Cow dietary supplement may help in climate change fight
A new dietary supplement given to cows has shown a 30 percent drop in methane emissions from the animals, dampening the production of a greenhouse gas that impacts global warming.
Cattle on farms account for 44 percent of global methane emissions stemming from human activity — in this case, the breeding of cattle. And the reduction could be a boon for the fight against climate change, according to the authors of a study published in the Proceedings of the National Academy of Sciences.
“If approved by the US Food and Drug Administration and adopted by the agricultural industry, this methane inhibitor could have a significant impact on greenhouse gas emissions from the livestock sector,” said Penn State professor Alexander Hristov.
Fermentation in the stomachs of cattle, sheep and goats produces methane as part of digestion. Each cow emits some 500 grams of methane per day.
A substance called 3-nitrooxypropanol developed by the Dutch company DSM Nutritional Products and given as a dietary supplement blocks the enzyme used for methane production without affecting digestion, the study found.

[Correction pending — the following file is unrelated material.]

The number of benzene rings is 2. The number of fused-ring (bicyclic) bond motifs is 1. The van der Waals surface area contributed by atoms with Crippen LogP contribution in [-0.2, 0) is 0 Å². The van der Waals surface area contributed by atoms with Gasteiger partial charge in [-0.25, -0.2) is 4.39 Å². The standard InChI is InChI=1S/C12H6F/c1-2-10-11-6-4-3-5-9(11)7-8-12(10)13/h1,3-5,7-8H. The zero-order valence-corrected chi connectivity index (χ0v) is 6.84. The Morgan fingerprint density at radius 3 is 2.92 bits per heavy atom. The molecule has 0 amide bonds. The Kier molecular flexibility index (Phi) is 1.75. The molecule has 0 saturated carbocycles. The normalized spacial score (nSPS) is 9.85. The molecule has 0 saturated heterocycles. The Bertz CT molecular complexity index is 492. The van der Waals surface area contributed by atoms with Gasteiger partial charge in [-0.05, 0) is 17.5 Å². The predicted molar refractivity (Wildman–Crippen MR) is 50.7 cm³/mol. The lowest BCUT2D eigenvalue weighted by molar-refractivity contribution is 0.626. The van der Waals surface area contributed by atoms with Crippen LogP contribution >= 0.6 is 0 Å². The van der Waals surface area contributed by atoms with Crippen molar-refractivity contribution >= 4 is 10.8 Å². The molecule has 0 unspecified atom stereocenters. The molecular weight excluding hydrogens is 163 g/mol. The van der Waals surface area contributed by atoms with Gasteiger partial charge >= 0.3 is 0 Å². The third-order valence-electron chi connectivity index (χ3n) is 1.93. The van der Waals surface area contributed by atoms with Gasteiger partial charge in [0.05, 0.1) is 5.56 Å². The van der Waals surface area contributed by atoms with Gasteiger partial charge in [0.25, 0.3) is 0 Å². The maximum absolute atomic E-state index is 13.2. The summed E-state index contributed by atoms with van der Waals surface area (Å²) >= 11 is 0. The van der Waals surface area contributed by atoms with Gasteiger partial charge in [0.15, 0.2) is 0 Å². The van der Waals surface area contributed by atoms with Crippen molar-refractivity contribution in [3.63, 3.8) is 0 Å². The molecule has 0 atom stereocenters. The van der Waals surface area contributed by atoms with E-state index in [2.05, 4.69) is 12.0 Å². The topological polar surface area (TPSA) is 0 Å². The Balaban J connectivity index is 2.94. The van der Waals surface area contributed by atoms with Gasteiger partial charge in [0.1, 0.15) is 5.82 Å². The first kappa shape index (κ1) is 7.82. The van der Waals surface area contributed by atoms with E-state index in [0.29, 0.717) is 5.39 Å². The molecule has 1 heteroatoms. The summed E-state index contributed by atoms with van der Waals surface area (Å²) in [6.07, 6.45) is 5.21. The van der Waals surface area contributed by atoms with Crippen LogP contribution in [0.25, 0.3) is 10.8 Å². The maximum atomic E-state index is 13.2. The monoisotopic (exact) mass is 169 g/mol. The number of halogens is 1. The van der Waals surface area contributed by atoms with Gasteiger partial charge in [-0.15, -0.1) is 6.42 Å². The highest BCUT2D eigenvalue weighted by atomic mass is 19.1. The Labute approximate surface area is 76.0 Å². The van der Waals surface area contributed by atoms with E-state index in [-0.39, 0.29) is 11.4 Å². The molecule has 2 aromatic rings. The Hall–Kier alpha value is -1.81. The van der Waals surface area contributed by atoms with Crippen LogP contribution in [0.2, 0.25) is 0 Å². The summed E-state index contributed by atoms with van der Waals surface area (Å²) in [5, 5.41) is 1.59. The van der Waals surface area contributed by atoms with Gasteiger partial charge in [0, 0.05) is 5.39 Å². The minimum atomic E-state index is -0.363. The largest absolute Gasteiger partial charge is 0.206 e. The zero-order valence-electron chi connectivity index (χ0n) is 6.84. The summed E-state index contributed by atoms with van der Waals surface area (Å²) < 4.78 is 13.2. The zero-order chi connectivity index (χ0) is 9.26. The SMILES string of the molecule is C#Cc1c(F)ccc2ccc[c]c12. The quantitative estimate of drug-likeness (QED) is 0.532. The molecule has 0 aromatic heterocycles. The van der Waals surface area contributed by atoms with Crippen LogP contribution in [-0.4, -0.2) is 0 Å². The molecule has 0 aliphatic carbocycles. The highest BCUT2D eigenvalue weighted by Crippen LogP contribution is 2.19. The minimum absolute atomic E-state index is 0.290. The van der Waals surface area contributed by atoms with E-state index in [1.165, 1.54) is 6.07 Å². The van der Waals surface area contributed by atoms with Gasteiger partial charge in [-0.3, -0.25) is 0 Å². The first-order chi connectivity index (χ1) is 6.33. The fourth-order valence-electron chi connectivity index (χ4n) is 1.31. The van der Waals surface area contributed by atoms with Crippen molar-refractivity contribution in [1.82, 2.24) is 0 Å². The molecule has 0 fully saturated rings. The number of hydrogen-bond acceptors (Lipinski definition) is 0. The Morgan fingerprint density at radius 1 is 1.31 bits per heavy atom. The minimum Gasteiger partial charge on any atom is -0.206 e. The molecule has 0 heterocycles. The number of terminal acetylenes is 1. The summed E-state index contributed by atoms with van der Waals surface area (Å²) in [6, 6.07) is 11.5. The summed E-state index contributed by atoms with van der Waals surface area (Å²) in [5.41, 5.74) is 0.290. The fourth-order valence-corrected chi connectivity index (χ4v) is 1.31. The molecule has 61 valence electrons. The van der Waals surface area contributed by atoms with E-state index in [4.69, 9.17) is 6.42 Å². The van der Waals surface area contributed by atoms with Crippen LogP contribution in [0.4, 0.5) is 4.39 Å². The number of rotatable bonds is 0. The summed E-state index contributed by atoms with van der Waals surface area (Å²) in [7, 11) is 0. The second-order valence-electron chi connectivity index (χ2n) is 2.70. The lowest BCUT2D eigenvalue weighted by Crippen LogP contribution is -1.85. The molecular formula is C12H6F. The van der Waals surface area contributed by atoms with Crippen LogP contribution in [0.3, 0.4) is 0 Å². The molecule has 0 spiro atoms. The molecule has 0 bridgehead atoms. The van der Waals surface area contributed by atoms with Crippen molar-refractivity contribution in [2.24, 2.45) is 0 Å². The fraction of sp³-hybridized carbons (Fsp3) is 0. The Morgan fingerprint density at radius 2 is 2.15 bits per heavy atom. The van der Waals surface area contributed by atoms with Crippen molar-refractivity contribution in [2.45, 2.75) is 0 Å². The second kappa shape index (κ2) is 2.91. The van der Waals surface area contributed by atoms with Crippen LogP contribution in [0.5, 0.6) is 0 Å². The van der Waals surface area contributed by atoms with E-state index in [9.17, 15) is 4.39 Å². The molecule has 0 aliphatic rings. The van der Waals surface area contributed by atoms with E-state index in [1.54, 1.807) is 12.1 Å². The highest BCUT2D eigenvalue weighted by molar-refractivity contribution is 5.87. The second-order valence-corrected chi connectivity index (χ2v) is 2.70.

Research was conducted for three months in Pennsylvania stables with 48 cows. The supplement also allowed more weight gain in the animals due to the reduction in methane formation.
Researchers said the cows’ health and milk production was not affected by the supplement.
For Ermias Kebreab, a University of California professor in animal science who was not involved in the study, the results were very encouraging.
“It has big promise because we did not expect to get this level of reduction by applying this compound,” he said, pointing out it was very different than other methane solutions such as manipulating cows’ diet.
“I would recommend to do this kind of study on a longer period of time. It should be done for a full year and in different locations as well.”